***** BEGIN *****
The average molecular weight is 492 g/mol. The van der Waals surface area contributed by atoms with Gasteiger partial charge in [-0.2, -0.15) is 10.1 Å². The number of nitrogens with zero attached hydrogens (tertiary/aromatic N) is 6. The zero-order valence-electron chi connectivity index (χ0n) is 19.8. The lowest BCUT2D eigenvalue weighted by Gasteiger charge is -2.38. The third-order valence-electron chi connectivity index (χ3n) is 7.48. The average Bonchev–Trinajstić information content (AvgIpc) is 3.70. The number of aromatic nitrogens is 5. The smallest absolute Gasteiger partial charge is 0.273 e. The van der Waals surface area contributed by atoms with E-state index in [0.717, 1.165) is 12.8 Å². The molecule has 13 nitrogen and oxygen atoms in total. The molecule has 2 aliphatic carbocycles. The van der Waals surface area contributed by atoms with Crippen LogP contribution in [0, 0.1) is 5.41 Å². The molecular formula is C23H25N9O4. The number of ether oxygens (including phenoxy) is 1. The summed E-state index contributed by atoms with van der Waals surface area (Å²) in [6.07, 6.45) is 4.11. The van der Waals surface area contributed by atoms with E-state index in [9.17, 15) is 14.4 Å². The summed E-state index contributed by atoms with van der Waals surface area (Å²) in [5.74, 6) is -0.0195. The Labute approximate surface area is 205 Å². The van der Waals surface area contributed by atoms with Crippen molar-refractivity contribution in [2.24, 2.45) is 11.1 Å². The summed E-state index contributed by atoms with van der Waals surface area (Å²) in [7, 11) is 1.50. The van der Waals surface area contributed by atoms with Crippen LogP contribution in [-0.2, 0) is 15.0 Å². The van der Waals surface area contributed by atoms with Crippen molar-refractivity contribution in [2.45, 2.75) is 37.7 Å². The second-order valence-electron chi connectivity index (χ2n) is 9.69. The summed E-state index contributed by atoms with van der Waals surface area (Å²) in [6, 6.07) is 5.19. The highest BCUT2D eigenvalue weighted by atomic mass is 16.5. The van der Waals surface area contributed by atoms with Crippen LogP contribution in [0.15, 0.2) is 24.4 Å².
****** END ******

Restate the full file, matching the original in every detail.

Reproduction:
The average molecular weight is 492 g/mol. The van der Waals surface area contributed by atoms with Gasteiger partial charge in [-0.2, -0.15) is 10.1 Å². The number of nitrogens with zero attached hydrogens (tertiary/aromatic N) is 6. The zero-order valence-electron chi connectivity index (χ0n) is 19.8. The lowest BCUT2D eigenvalue weighted by Gasteiger charge is -2.38. The third-order valence-electron chi connectivity index (χ3n) is 7.48. The average Bonchev–Trinajstić information content (AvgIpc) is 3.70. The number of aromatic nitrogens is 5. The smallest absolute Gasteiger partial charge is 0.273 e. The van der Waals surface area contributed by atoms with E-state index in [0.717, 1.165) is 12.8 Å². The molecule has 13 nitrogen and oxygen atoms in total. The molecule has 2 aliphatic carbocycles. The van der Waals surface area contributed by atoms with Crippen LogP contribution in [0, 0.1) is 5.41 Å². The molecular formula is C23H25N9O4. The number of ether oxygens (including phenoxy) is 1. The summed E-state index contributed by atoms with van der Waals surface area (Å²) in [6.07, 6.45) is 4.11. The van der Waals surface area contributed by atoms with E-state index in [9.17, 15) is 14.4 Å². The summed E-state index contributed by atoms with van der Waals surface area (Å²) in [5.74, 6) is -0.0195. The Labute approximate surface area is 205 Å². The van der Waals surface area contributed by atoms with Crippen molar-refractivity contribution in [2.24, 2.45) is 11.1 Å². The summed E-state index contributed by atoms with van der Waals surface area (Å²) in [7, 11) is 1.50. The van der Waals surface area contributed by atoms with Crippen LogP contribution in [-0.2, 0) is 15.0 Å². The van der Waals surface area contributed by atoms with Crippen molar-refractivity contribution in [2.45, 2.75) is 37.7 Å². The second-order valence-electron chi connectivity index (χ2n) is 9.69. The summed E-state index contributed by atoms with van der Waals surface area (Å²) in [6, 6.07) is 5.19. The highest BCUT2D eigenvalue weighted by atomic mass is 16.5. The van der Waals surface area contributed by atoms with Crippen LogP contribution in [0.15, 0.2) is 24.4 Å².